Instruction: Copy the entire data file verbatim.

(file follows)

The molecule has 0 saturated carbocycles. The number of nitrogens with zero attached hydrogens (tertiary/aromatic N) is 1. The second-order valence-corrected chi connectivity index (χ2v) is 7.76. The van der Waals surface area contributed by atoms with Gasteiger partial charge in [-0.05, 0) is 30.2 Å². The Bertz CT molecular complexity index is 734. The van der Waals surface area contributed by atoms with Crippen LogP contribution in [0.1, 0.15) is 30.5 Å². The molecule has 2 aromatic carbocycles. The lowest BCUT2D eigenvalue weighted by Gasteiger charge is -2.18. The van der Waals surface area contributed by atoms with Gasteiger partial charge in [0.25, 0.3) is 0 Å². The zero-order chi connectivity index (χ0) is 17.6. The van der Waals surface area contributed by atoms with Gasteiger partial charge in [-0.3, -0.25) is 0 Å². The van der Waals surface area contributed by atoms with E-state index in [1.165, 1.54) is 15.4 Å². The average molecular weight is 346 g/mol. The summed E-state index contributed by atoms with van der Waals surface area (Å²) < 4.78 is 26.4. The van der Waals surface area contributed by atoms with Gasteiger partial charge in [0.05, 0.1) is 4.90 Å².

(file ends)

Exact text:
The molecule has 0 saturated carbocycles. The number of nitrogens with zero attached hydrogens (tertiary/aromatic N) is 1. The second-order valence-corrected chi connectivity index (χ2v) is 7.76. The van der Waals surface area contributed by atoms with Gasteiger partial charge in [-0.05, 0) is 30.2 Å². The Bertz CT molecular complexity index is 734. The van der Waals surface area contributed by atoms with Crippen LogP contribution in [0.1, 0.15) is 30.5 Å². The molecule has 2 aromatic carbocycles. The lowest BCUT2D eigenvalue weighted by Gasteiger charge is -2.18. The van der Waals surface area contributed by atoms with Gasteiger partial charge in [0.25, 0.3) is 0 Å². The zero-order chi connectivity index (χ0) is 17.6. The van der Waals surface area contributed by atoms with Gasteiger partial charge in [-0.3, -0.25) is 0 Å². The van der Waals surface area contributed by atoms with E-state index in [1.165, 1.54) is 15.4 Å². The average molecular weight is 346 g/mol. The summed E-state index contributed by atoms with van der Waals surface area (Å²) < 4.78 is 26.4. The van der Waals surface area contributed by atoms with Gasteiger partial charge in [0.05, 0.1) is 4.90 Å².